Federal Communications Commission acting chair Jessica Rosenworcel has observed that the recent breach of Microsoft Exchange shows cybersecurity threat is thriving due to inadequate internal and external defense. She further explained this by linking the recent attack on horror movies.
Rosenworcel, the interim FCC chair appointed by the United States President Joe Biden, issued this statement during a Center for Strategic and International Studies webinar. According to her, cyberattacks are much like scary movies in the manner by which they unfold. She explained this by pointing at how the country fights cyber threats by barricading external loopholes only to realize the danger is already hiding inside.
The recent attack on Microsoft Exchange servers has brought debate and concern on how responsible agencies and organizations should protect themselves. Rosenworcel, in the webinar, strongly likened the latest attack to scary movies. The chairwoman advanced her arguments by giving possible solutions while pointing out the limits that have made this campaign unsuccessful for a long time.
She did not shy away from emphasizing how for many years, their strive to protect themselves from external threats has been entirely wrong. While they have been concentrating on external sources, their greatest enemies have been lying right on the nation’s commercial networks. She, therefore, insists on the need for the responsible agencies to develop robust strategies that are not only focused on external threats but also those right within the country.
With the introduction of 5G and the nature of the potential threats it comes with, she is afraid more problems are likely to be experienced. She connoted the deployment of 5G networks will bring additional challenges for the Federal Communications Commission to handle and more unpredictable threats to nearly all sectors of life. Rosenworcel explained her horror movie theory on three significant attributes; never split up, have a backup plan and never open the door.
The scary movie tropes, ‘never split up,’ are highly applicable in the fight against cyberattacks. Here, Rosenworcel urges the essence of fostering trust among government agencies. Also, she points out the need for foreign partners to join hands in this quest. Like preventing the horror flicks, she suggested that institutions in this struggle must avoid as much fragmentation as possible.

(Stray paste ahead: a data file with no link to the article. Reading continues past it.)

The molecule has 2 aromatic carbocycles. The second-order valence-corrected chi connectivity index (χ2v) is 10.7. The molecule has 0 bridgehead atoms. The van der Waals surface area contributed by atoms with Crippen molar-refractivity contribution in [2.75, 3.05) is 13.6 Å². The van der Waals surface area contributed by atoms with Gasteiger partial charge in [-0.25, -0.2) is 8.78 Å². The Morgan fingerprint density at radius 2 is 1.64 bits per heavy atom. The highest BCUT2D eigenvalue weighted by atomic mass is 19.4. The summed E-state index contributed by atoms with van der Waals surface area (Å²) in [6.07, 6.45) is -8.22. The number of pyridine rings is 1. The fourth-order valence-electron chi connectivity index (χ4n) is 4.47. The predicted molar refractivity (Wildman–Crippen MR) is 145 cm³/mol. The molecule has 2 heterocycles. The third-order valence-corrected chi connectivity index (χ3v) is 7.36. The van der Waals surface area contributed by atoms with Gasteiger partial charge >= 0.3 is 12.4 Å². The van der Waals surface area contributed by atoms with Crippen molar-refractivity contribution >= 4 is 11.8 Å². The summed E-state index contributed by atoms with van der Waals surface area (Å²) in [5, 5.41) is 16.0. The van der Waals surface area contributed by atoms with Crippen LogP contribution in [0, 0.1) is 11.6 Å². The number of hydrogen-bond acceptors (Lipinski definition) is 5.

Another essential tip for horror movie survival is never to open the door. Similarly, FCC and other agencies should fight cyberattacks by concentrating on external threats. The chairwoman affirmed the USA government realizes this by closing possible entries like delaying China’s ZTE and Huawei devices. She explained the steps the agency has taken to stop access to the US markets by the Chinese, like revoking domestic and international authorizations for some telecommunication companies with roots in China.
On having a backup plan, the acting chairwoman emphasized being at par with competitors. She reiterated the agency is looking to begin an inquiry into open radio access networks. The United States gets most of its RAN devices from outside companies, most of which are China-based. Therefore, the Federal Communications Commission is researching and implementing rules to encourage more local growth and supply of such equipment.
Rosenworcel said the United States will reduce as much as possible export of RAN equipment by diversifying supplies. She further explained the need to look into any possibility of network openness being the cause of the rampant cyberattacks. The FCC, through the chairwoman, affirmed its steadfast commitment to developing the right strategies to handle any case. She insisted that looking into network openness should be essential for the United States to get the issue right, especially on the 5G leadership end.